Twenty one years in captivity / Are you so blind that you cannot see? / Are you so deaf that you cannot hear? / Are you so dumb that you cannot speak? / I’m begging you to free Nelson Mandela.
When The Specials recorded that song back in 1983, Mandela still had seven more years of imprisonment to go. It was a good thing that unlike many political protest songs, it had a beat you could dance to because its cause wasn’t going to be resolved any time soon.
In cosmic terms, all lives are but a blink of an eye. In human terms, Mandela has had a particularly long life. He was born in 1918, the year the Great War ended. He became an activist in the African National Congress during the middle of World War II. His anti-apartheid activism and increasing militancy led to his arrest and trial in South Africa in 1962 on charges of sabotage and conspiracy. At the age of 44, he went to prison. For the next 20 years on Robben Island, and for seven more at two other prisons, Mandela devoted himself to transcending the divisive struggle over apartheid. Ultimately, he imagined and then led the way to a multi-racial government of which he became the first president at age 76 in 1994.
However dramatic the outcomes, the long arc of Mandela’s political activism and organization that brought apartheid to an end took place remarkably slowly. Try to imagine being a reporter assigned the Mandela beat in 1962 when he was allowed just one visitor and one letter every six months. And for twenty years, not a single photograph of Mandela appeared in the press. What a sad Instagram page that would be.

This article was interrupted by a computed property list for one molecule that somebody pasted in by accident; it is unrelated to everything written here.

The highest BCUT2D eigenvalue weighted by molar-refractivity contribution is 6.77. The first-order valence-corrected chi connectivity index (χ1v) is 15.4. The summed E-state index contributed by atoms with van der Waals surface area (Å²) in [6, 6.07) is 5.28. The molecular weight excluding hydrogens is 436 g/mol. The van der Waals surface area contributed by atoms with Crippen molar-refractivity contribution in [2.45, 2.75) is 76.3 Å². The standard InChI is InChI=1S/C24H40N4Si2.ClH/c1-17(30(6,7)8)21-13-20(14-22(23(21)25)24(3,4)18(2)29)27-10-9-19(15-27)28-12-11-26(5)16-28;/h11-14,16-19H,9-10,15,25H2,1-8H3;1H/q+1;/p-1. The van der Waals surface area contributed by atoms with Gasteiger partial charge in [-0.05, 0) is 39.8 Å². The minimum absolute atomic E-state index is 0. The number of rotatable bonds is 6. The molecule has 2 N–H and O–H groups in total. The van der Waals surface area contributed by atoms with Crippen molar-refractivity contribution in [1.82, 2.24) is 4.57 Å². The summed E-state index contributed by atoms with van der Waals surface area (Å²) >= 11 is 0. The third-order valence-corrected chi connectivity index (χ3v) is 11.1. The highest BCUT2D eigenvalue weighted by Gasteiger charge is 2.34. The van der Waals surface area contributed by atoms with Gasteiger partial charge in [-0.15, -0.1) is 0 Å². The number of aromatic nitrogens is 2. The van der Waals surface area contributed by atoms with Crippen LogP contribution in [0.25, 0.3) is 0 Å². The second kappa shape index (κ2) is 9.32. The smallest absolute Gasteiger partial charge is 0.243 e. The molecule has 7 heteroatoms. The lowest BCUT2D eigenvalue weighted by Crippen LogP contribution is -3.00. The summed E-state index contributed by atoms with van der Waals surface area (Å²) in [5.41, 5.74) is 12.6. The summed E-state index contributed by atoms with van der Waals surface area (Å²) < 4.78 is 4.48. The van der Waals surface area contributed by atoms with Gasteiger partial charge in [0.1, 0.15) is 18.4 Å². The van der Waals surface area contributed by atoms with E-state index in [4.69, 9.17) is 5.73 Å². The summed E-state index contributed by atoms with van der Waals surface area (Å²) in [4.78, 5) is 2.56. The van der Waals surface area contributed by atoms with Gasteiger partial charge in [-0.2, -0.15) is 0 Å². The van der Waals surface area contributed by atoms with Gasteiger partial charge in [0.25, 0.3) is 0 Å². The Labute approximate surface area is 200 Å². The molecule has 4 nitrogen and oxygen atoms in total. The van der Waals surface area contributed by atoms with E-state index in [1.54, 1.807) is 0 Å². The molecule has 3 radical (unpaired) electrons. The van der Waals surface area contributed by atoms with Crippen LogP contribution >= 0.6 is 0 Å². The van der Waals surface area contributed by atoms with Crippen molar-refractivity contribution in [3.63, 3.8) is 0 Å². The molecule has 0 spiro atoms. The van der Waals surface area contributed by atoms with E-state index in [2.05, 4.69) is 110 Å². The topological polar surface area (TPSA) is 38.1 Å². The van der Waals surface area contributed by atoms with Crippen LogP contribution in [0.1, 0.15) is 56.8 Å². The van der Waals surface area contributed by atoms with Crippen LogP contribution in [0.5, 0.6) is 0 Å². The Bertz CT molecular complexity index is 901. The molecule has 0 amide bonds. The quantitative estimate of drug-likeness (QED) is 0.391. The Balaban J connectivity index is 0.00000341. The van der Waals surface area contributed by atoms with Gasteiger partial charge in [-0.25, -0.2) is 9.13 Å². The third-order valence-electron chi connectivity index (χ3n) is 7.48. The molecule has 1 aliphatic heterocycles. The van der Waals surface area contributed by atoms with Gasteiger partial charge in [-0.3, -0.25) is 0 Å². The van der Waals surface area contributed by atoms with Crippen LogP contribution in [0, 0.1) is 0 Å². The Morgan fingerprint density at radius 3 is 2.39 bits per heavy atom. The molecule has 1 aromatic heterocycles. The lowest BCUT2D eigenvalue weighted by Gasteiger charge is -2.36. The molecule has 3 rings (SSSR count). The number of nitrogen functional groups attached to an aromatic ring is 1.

We like to watch events in real time these days and expect constant updates. From the hunt for the Boston bombers to the asylum seeking NSA leaker, the drama of the day requires refreshing the webpage minute by minute. It’s not just us. The New York Times recently reported that one of the things that drove Snowden to flee for Russia was the realization that he would be deprived of a computer if jailed by the Hong Kong authorities. Waiting for new news ain’t easy. At the time of this writing, the where’s Snowden watchers are already beginning to despair as they start another week spent trapped in Moscow’s Sheremetyevo airport. They have likened Snowden’s overly long layover to Tom Hanks’s stateless refugee character in The Terminal and their own fate to Waiting for Godot. Existential crisis? Hardly.
We will know the time of Mandela’s death almost to the minute. Before posting this, that will be the last fact checked. Whenever it comes, it will be the final fact of a long trajectory, notable not for its instantaneity but its profundity.